12 February 2014 (released)
12 February 2014
Last week was a special week dedicated to storytelling and we were delighted to catch up with one of London’s most exciting spoken word artists, Suli Breaks. He gave us the low-down on what it is like to travel "Around the world in 80 days!"
You are travelling around the world in 80 days in search of inspiration, what exactly are you hoping to gain from this experience?
Experiences in themselves; as an artist you can limit yourself depending on what you have experienced. The main thing I"m hoping to gain is new experiences to channel through my art and through my work, to find new avenues to express what I am talking about. Recently I was in Israel in the Palestinian territory and already I had inspiration to write something new because it was only something I had seen on the TV screens but now I was experiencing it first hand, so I can put out refreshing material.
What type of material?
I am actually working on an album at the moment, I have started writing it and I want it to be different and have more angles and dynamics.
Your journey was inspired by Jules Verne’s ‘Around the World in 80 Days’, how did that come about?
It’s interesting, I hadn"t read the book but I had heard about it lots. A friend and I were talking about the concept and he said ‘I feel that you have written and produced so much in the same environment, so I’d like to see what you can produce if you had many more experiences." He thought of making something unique by emulating the same concept from the book and we made it happen!
Evidently, you like to break boundaries, be controversial and deviate from the norm, why do you think it is important to do this in this new era?
I don’t want to just be a news reporter and say everything that sounds right; I want to say things that challenges people’s thoughts. Ultimately, you don’t have to agree with what I"m saying, but if it makes your brain think on a different level then for me that’s an achievement. The brain has different paths and when you challenge a thought it opens a new one. Once someone can explore that, there is more opportunities presented for them rather than what we have been restricted to. It’s not me actively doing that, it’s just me trying to offer my opinion and create a new way of thinking.
What are the best cities you"ve visited so far and what have you learnt?
I liked all of them for different reasons. For historical reasons I’d say Berlin, because it"s like a giant museum and I really like looking into the history. I am so aware of the history because we learned it at school. I liked Stockholm for the people. My next stop is Ghana, my home town, I haven"t been there for so long I"m very excited and I will visit my dad.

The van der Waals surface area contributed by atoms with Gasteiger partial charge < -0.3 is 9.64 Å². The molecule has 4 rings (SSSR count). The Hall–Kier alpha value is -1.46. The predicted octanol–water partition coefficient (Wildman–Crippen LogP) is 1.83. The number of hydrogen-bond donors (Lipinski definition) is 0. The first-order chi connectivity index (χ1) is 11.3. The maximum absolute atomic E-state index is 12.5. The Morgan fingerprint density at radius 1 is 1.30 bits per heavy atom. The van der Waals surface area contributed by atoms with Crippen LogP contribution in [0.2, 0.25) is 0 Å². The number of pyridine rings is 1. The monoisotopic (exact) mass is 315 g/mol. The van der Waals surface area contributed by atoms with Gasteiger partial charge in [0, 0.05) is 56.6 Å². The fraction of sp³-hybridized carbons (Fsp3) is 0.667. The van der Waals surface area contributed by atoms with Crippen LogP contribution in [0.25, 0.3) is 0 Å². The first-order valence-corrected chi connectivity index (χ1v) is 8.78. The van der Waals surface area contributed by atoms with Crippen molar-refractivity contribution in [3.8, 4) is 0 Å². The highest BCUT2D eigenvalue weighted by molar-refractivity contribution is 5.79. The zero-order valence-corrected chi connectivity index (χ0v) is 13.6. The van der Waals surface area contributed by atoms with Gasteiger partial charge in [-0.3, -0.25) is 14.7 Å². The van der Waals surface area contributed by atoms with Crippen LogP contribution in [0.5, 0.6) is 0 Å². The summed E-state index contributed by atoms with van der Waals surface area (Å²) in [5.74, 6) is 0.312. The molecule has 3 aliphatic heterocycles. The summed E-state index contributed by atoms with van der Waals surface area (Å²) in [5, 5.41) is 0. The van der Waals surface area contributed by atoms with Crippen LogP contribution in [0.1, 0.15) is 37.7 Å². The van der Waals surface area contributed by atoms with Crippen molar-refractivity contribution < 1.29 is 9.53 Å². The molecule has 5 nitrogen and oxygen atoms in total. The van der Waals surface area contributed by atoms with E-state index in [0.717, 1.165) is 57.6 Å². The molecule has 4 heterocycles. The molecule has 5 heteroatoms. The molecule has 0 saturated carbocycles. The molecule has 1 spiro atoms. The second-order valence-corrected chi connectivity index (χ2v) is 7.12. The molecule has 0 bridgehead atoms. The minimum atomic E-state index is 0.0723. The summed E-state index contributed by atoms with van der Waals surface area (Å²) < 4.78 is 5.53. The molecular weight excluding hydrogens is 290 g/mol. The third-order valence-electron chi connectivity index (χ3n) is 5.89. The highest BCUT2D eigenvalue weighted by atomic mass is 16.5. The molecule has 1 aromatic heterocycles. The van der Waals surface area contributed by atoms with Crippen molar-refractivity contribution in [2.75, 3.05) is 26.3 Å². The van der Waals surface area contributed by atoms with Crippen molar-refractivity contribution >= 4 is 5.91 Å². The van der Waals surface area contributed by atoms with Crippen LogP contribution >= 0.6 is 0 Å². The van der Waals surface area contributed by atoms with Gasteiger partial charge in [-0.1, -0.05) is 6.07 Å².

You played a game called ‘The Sharing Circle’ after one of your shows, tell us a bit more about this.
Ah man, it was such an intimate experience, imagine there"s a room with about 50/60 strangers and it all starts off very light-hearted, but then people start to share really intimate stories as the night progresses.
The starting statement was "If you really knew me...’ So, people would say things at first like "If you really knew me, you’d know that I like chicken and chips" but then it got deeper with people saying things like, "If you really knew me, you"d know I haven"t seen my dad for four years, I really miss him". Some people started crying because you felt so secure in that environment. It’s amazing because it shows the power of openness, we often walk around guarding ourselves from each other, not realizing that sometimes people have similar problems and on the night some people said some really crazy things. I think society really needs to learn how to open up to each other.
You are only as good as your experiences, true or false?
True, a lot of people talk s*** based on the news or YouTube but until you experience it first hand you’re not as entitled to comment on it.
What do you hope that other people will gain from your journey?
I want to show people the potential of what you can achieve if you believe something and from the journey itself. I want people to see different insights and journeys through my eyes. I want to accumulate the footage and put out a documentary at around the same time that my album is released.
You have been recognised by big stars like Will Smith, what does that mean to you?
The fact that someone you"ve admired your whole life has reached out to you is incredible! Sometimes we are all about bragging rights, so it gives me my bragging rights. The fact that he likes my work got me gassed, I can’t lie! (Laughs)
One of the main themes of your campaign is travel. If you could time travel, what period in time would you travel to?
Oh man, that’s such a beautiful question! I’d probably go back to the period of Jesus Christ, because so much formulated around his existence and what he accomplished. So just to have first-hand experience of that moment in time, it’s a no- brainer, there"s no one more influential!
Where would you travel back to in your personal life?
I always wanted to play basketball, I would have gone back to when I was 13 and say, ‘Yo, you need to start training and stop eating chocolates every day!" I would have trained myself so that I was in a position where I could be in the league. They say you shouldn"t want to change anything but I would have wanted to change that; I guess you may not get to climb mountains but you may get to move them!
As its National Storytelling Week this week, who are your favourite authors?
Paulo Coelho, because of his book "The Alchemist", 150%! "The Alchemist" is just... (pauses) No other book that I have ever read has had the same impression on me. I’ve never read any of his other books, I feel like "The Alchemist" was so perfect, I don’t want to read anything else!